Igno­rance is a bad advi­sor and lack of knowl­edge regard­ing new emerg­ing threats and CBRNE in par­tic­u­lar is the main rea­son for this reluc­tant atti­tude of med­ical com­mu­ni­ty observed almost uni­ver­sal­ly. In that respect, I strong­ly sup­port the idea of inclu­sion of “Med­ical CBRN Defence” or “Ter­ror Med­i­cine” into the cur­ric­u­la of uni­ver­si­ties’ med­ical and nurs­ing schools. This will be an oppor­tu­ni­ty for future front-line health pro­fes­sion­als to come into con­tact with med­ical CBRN oper­a­tions and have a basic knowl­edge in the back of their heads. If some­thing real hap­pens then this basic knowl­edge might be proven ben­e­fi­cial for the over­all man­age­ment of the cit­i­zens involved. In oth­er words, if you have many cas­es of flu-like ill­ness­es in August and the only thing you know is flu then your dif­fer­en­tial diag­no­sis will bal­ance between “flu” and “flu” and you will miss “res­pi­ra­to­ry anthrax” because you have nev­er heard about it and how you can iden­ti­fy it and set an alarm.

“They have to be lucky all the time. We have to be lucky only once!” State­ment made by an IRA spokesper­son fol­low­ing the unsuc­cess­ful attempt to mur­der for­mer UK Prime Min­is­ter Mar­garet Thatch­er.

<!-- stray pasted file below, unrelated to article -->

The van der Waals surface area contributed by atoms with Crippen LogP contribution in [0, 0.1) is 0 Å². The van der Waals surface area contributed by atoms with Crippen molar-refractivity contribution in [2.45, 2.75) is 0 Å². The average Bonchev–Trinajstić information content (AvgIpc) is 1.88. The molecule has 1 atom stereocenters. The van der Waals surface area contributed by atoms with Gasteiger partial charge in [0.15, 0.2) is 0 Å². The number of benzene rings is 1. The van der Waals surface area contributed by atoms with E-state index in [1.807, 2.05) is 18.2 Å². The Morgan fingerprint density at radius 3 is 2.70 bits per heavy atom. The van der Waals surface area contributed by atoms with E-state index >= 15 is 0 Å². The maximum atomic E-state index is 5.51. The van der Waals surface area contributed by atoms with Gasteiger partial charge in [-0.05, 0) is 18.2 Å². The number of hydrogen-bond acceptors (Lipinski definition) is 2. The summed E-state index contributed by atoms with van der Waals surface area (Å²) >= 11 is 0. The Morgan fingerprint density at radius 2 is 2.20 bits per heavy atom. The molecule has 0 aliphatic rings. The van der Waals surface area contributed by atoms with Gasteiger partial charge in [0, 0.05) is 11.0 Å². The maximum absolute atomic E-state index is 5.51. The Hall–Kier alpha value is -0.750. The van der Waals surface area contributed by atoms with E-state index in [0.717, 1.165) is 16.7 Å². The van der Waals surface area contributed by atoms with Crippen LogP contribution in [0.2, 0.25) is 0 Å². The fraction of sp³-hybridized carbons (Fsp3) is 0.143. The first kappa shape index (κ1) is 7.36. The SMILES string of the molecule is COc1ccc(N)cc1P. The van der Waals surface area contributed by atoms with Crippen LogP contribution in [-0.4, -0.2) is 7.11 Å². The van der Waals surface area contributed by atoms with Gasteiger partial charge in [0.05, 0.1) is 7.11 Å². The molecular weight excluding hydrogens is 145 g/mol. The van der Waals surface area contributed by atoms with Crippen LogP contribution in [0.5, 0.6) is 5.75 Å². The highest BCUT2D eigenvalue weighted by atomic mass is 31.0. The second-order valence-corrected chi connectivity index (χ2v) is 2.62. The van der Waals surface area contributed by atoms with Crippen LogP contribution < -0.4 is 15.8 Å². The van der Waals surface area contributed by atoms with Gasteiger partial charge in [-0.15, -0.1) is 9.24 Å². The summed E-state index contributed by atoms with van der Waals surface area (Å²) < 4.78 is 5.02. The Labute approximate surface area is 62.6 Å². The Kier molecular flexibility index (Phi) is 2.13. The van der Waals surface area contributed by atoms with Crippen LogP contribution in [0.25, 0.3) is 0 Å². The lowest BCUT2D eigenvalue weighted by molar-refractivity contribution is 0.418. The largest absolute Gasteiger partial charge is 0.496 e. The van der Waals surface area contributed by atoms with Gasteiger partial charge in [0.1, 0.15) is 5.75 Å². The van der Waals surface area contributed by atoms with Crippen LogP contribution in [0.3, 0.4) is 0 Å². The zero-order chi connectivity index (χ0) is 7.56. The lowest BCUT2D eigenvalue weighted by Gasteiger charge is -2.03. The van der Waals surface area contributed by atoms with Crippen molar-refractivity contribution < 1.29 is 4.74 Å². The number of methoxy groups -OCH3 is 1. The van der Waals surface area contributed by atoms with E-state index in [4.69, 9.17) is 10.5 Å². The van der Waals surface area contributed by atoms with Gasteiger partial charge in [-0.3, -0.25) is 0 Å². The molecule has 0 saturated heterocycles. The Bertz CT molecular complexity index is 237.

Many peo­ple in high places usu­al­ly mum­ble why spend all that mon­ey for some­thing that will not hap­pen. Well, if in Jan­u­ary 2011 some­one pre­sent­ed a sce­nario involv­ing a mega-earth­quake, a mega-tsuna­mi and a mega-nuke cat­a­stro­phe, then the audi­ence would sure­ly laugh and com­ment on presenter’s sci-fi capa­bil­i­ties. And then it hap­pened in Japan! So keep in mind that “the unex­pect­ed always hap­pens!” and sup­port the med­ical / hos­pi­tal CBRN pre­pared­ness by all means. It is nev­er too late to do the right thing and it has been proven that by doing the right things it costs less!

Accli­ma­ti­sa­tion on per­son­al pro­tec­tive equip­ment is of even big­ger impor­tance. Spend­ing 30 min­utes with a gas mask on is not enough if you do not do it again and again, day after day. Don­ning twice a year for a few hours means noth­ing

About the Author
Brig Gen Ioan­nis Galatas, MD, PhD, MA, MC (retd) — The writer holds a PhD degree in Med­i­cine and a Master’s Degree in “Inter­na­tion­al Ter­ror­ism, Organ­ised Crime and Glob­al Secu­ri­ty” from Coven­try Uni­ver­si­ty, UK. He is the Edi­tor of the on-line “CBRNE-Ter­ror­ism Newslet­ter”. Since August 2010 he is the CBRN Sci­en­tif­ic Coor­di­na­tor at Research Insti­tute of Euro­pean- Amer­i­can Stud­ies, holds the posi­tion of Vice Chair­man of Greek Intel­li­gence Stud­ies Asso­ci­a­tion and CEO of CBRN Hydra Con­sult­ing while being a CBRN con­sul­tant for Cristani­ni S.p.A (lead­ing Ital­ian decon­t­a­m­i­na­tion com­pa­ny). His last mil­i­tary appoint­ment before his vol­un­tary retire­ment in August 2010, was as Head of the Depart­ment of Asym­met­ric Threats at the Intel­li­gence Analy­sis Branch, of Joint Mil­i­tary Intel­li­gence Divi­sion of the Hel­lenic Nation­al Defense Gen­er­al Staff in Athens, Greece.